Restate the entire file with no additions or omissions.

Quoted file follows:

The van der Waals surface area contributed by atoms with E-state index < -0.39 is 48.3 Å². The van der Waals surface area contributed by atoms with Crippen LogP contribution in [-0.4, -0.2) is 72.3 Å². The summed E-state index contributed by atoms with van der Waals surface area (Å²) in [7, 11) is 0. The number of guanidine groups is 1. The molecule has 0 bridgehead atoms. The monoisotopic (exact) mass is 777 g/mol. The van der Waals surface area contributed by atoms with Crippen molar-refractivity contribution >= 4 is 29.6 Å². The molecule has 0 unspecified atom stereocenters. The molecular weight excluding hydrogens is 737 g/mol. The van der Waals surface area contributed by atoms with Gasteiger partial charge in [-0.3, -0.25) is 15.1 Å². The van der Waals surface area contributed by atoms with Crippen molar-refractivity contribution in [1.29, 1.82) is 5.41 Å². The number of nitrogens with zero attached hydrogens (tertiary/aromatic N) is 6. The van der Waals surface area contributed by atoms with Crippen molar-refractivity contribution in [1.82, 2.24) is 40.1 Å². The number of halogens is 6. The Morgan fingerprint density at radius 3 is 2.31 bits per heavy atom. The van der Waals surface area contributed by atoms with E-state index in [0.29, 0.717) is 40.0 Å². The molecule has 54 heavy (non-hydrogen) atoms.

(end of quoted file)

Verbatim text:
The van der Waals surface area contributed by atoms with E-state index < -0.39 is 48.3 Å². The van der Waals surface area contributed by atoms with Crippen LogP contribution in [-0.4, -0.2) is 72.3 Å². The summed E-state index contributed by atoms with van der Waals surface area (Å²) in [7, 11) is 0. The number of guanidine groups is 1. The molecule has 0 bridgehead atoms. The monoisotopic (exact) mass is 777 g/mol. The van der Waals surface area contributed by atoms with Crippen molar-refractivity contribution >= 4 is 29.6 Å². The molecule has 0 unspecified atom stereocenters. The molecular weight excluding hydrogens is 737 g/mol. The van der Waals surface area contributed by atoms with Gasteiger partial charge in [-0.3, -0.25) is 15.1 Å². The van der Waals surface area contributed by atoms with Crippen molar-refractivity contribution in [1.29, 1.82) is 5.41 Å². The number of nitrogens with zero attached hydrogens (tertiary/aromatic N) is 6. The van der Waals surface area contributed by atoms with Crippen molar-refractivity contribution in [1.82, 2.24) is 40.1 Å². The number of halogens is 6. The Morgan fingerprint density at radius 3 is 2.31 bits per heavy atom. The van der Waals surface area contributed by atoms with E-state index in [0.29, 0.717) is 40.0 Å². The molecule has 54 heavy (non-hydrogen) atoms.